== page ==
Pickwick for the Holidays

In 1837 at the ripe old age of 25 Charles Dickens launched himself firmly upon the literary stage and in so doing launched upon the world the characters of Mr. Samuel Pickwick and his colleagues who joined the immortals of English fiction. Although Dickens’ art both deepened and broadened over the years, I still feel that The Pickwick Papers remains his greatest work of comic genius. For many readers it is quintessentially English in its genteel absurdity, good-naturedness and chaotic decorum of always “muddling through.”

The Pickwick Papers is a series of episodic adventures—an early 19th century sitcom. As such it is devoid of any real plot, but is compelling because of its characters, its dialogue and Dickens’ unerring knack of creating scenes and settings that come to life. As G.K. Chesterton put it, “no novel with a plot and a proper termination could emit that sense of everlasting youth—a sense as of the gods gone wandering in England.” And while we are all familiar with the pointed moral of Dickens’ wonderful Christmas Carol, I’d like to take in another aspect of the season, as evinced in this early work.

Christmas was close at hand, in all his bluff and hearty honesty; it was the season of hospitality, merriment, and open-heartedness; the old year was preparing, like an ancient philosopher, to call his friends around him, and amidst the sound of feasting and revelry to pass gently and calmly away. Gay and merry was the time; and right gay and merry were at least four of the numerous hearts that were gladdened by its coming.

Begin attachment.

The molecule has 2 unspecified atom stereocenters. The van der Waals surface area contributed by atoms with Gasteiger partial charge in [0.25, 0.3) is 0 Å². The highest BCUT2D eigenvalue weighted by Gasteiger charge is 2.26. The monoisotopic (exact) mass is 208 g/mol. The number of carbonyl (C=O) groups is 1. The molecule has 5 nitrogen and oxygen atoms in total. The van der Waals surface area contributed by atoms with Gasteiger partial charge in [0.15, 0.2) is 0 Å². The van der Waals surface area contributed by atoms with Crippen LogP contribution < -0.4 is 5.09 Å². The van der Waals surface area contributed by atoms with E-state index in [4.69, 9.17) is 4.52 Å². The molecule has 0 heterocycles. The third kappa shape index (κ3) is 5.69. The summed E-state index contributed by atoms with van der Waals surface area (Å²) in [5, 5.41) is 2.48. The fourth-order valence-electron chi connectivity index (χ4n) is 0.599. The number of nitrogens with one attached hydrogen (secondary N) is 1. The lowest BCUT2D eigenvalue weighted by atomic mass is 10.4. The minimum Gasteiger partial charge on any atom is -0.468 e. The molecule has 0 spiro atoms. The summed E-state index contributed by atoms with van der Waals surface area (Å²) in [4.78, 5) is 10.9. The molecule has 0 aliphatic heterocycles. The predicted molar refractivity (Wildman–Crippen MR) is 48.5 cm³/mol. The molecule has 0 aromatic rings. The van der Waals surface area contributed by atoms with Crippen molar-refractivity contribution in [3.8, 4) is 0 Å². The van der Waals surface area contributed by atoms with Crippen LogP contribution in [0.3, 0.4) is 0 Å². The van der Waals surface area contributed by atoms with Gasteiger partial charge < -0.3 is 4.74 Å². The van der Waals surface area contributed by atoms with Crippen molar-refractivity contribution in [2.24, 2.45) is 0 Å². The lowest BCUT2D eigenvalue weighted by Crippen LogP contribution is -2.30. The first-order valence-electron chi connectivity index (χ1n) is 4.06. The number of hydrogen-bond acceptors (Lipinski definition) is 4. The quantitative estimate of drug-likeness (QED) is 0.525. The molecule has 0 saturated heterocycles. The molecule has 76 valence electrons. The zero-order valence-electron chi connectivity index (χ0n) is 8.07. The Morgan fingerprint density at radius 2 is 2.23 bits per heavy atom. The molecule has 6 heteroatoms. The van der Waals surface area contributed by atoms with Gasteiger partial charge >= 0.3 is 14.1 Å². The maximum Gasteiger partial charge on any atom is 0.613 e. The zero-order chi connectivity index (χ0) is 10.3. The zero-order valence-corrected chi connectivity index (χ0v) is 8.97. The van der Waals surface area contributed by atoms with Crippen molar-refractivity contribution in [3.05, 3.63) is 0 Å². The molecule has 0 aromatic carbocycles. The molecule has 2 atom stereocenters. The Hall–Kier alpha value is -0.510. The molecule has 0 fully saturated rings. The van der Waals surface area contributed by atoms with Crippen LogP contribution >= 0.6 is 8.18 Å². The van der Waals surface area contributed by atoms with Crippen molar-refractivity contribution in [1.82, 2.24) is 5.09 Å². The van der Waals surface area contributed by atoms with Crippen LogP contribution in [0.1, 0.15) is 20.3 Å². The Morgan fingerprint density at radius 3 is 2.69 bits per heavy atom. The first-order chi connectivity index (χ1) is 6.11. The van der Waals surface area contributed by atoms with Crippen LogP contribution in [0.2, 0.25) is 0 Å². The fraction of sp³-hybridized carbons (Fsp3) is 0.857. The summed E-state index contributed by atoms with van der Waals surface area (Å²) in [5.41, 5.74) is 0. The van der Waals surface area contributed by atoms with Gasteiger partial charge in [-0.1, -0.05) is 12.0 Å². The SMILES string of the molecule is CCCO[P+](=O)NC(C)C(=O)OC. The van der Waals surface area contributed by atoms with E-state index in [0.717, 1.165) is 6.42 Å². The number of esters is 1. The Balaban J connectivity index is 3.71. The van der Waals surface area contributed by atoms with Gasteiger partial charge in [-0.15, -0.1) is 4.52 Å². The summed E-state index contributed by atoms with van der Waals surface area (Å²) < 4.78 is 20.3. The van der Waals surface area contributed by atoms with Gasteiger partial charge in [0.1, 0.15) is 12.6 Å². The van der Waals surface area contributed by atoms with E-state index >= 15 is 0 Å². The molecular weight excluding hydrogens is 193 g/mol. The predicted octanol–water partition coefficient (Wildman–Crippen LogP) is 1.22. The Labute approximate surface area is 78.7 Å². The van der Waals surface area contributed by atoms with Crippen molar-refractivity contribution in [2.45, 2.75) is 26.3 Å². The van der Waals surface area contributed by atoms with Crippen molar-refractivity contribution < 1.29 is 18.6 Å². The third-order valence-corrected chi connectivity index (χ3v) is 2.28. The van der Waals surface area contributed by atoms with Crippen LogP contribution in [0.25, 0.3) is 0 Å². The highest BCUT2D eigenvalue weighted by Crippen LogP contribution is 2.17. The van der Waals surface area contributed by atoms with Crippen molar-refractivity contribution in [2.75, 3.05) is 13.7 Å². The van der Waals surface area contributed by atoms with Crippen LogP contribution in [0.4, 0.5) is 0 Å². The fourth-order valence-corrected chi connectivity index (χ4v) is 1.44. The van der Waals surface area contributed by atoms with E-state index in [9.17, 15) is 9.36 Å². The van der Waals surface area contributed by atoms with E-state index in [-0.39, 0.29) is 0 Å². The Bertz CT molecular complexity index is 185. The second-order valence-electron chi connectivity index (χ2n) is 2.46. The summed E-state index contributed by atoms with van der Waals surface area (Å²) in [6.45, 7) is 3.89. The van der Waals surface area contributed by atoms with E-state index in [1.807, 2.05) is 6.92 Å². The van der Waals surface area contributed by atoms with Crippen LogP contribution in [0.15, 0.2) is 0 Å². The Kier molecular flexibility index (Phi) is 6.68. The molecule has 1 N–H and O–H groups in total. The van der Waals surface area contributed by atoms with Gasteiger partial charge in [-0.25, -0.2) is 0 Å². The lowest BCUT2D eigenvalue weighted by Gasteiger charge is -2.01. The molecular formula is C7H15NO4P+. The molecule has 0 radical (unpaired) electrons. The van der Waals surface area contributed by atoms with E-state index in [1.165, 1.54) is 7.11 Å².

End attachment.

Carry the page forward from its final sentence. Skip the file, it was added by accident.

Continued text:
And numerous indeed are the hearts to which Christmas brings a brief season of happiness and enjoyment. How many families, whose members have been dispersed and scattered far and wide, in the restless struggles of life, are then reunited, and meet once again in that happy state of companionship and mutual goodwill, which is a source of such pure and unalloyed delight; and one so incompatible with the cares and sorrows of the world, that the religious belief of the most civilised nations, and the rude traditions of the roughest savages, alike number it among the first joys of a future condition of existence, provided for the blessed and happy! How many old recollections, and how many dormant sympathies, does Christmas time awaken!

I encourage readers to join the company of Snodgrass, Tupman, Winkle, Weller and the other convivial members of the Pickwick Club in their rambles throughout London and the English countryside. They will agree that what makes Dickens’ art truly memorable is his underlying sense of decency and goodwill.

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